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Power Demand Could Keep Natural Gas Storage at Deficit Despite Record Onshore Output

Even as Lower 48 natural gas production has reached record highs in recent days, strong power demand in the South Central region of the United States stands to challenge storage injections going into the peak summer period, according to Barclays Commodities Research.

Daily natural gas flow volumes have climbed just north of 80 Bcf/d on a handful of days since the end of June. Growth has come from shale plays including the Marcellus and Utica despite infrastructure issues in the region, like the explosion on Columbia Gas Transmission’s Leach Xpress that has restricted flows on the pipeline and the still pending in-service requests for the final portions of Energy Transfer Partners LP’s Rover Pipeline. Incremental additions to takeaway capacity in the Permian Basin have allowed for continued production growth in that region as well.

East Daley analysts have also noted that production from the Louisiana side of the Haynesville Shale “has been on a tear” since early 2017 as commodity prices have rebounded from 2016 lows. Natural gas production volumes hitting interstate pipelines have nearly doubled in the past 18 months, they said.

Sample volumes showed the biggest sequential increases in 2Q2018 for Azure Midstream Energy LLC’s Holly system (up 52%), Momentum Midstream LLC’s M5/Indigo Blue Union (27%), Kinder Morgan Inc.’s Kinderhawk system (22%) and Aethon Energy’s Ibex system (22%).

Given the production growth trajectory, Barclays researchers expect Lower 48 production to average 79.9 Bcf/d in 2018, up 7.3 Bcf/d year/year (y/y).

Despite the surge in production, storage inventory deficits of historical levels remain.

The Energy Information Administration reported inventories at 2,152 Bcf as of June 29, versus 2,869 Bcf last year and five-year average inventories of 2,645 Bcf. Week/week, the year-on-year deficit shrank from minus 735 Bcf to minus 717 Bcf, and the year-on-five-year deficit narrowed from minus 501 Bcf to minus 493 Bcf, EIA data show.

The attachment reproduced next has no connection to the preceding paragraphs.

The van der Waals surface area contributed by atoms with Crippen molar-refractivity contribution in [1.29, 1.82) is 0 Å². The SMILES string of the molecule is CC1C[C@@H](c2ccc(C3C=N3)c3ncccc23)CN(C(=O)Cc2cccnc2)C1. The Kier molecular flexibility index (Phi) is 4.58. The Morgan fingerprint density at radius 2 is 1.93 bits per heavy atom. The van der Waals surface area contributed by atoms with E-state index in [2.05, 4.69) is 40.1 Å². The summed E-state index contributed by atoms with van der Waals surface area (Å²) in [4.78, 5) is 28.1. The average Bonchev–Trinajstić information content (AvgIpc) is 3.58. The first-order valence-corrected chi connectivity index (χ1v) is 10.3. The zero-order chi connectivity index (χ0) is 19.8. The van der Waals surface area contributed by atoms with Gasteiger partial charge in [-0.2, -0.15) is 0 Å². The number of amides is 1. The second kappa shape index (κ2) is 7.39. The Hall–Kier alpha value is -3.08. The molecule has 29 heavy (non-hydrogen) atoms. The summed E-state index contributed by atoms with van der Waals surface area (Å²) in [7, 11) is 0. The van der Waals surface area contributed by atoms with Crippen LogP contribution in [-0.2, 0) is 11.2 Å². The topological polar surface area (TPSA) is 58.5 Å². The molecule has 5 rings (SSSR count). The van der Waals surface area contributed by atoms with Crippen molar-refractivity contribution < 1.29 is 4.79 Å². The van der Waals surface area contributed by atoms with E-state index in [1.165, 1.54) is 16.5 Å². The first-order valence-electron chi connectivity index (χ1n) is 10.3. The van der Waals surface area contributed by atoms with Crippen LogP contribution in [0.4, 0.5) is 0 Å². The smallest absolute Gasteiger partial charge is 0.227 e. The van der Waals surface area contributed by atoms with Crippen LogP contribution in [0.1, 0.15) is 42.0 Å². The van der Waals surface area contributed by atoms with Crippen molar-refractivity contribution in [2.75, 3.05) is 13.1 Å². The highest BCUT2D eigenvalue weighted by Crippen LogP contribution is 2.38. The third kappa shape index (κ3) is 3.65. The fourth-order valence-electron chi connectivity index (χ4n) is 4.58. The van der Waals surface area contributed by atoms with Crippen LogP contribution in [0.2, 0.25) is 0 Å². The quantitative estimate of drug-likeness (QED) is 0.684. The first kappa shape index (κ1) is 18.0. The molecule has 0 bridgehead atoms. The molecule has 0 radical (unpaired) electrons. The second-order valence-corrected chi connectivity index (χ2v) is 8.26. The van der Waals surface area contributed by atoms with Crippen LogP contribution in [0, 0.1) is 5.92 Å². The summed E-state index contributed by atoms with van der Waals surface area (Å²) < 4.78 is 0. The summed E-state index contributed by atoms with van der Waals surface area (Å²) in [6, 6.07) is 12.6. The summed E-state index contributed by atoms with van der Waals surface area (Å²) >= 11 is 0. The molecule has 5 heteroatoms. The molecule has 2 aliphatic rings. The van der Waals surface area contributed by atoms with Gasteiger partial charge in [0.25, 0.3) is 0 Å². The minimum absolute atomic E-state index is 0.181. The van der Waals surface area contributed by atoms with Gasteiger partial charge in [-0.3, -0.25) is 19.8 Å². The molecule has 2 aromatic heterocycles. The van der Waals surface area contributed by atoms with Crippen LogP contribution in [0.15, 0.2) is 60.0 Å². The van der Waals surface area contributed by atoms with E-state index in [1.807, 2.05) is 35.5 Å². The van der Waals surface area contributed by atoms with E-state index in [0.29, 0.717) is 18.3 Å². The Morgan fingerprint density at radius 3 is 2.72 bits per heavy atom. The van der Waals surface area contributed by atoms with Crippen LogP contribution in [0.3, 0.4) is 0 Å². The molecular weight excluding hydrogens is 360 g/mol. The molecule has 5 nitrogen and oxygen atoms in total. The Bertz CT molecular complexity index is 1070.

By region, Midwest storage stocks trail historic levels mostly significantly, with 2018 inventories about 35% below year-ago levels and about 26% below the five-year average. Stocks in the Mountain region are currently about 26% below year-ago levels and 15% below the five-year average. The South Central region is at a similar deficit, with stocks about 26% below year-ago levels and 16% below the five-year average.

The persistent deficits have come as power demand is off to a strong start this summer, Barclays said. During the recent heat wave that started at the end of June and continued through the Fourth of July holiday, daily gas burns reached nearly 40 Bcf/d. Meanwhile, the most recent weather forecasts show above-average temperatures for the rest of July for most of the country, with some of the hottest weather forecast for Texas.

Even without the help of Mother Nature, power demand has been “robust” on a weather-adjusted basis and is forecast to grow 2.2 Bcf/d this year, Barclays researchers said. With more than 40% of the y/y storage deficit in the South Central region, where demand growth is concentrated, “storage refills there should help put a bid under Henry Hub cash prices through October.”

The investment bank is projecting total U.S. demand to average 78.5 Bcf/d in 2018, an increase of 4.3 Bcf/d over 2017. It expects Henry Hub prices to average $2.85 in 2018, down from the $2.96 average in 2017. Barclays also lowered its price outlook for the second half of 2018 to $2.77, down from $2.85.

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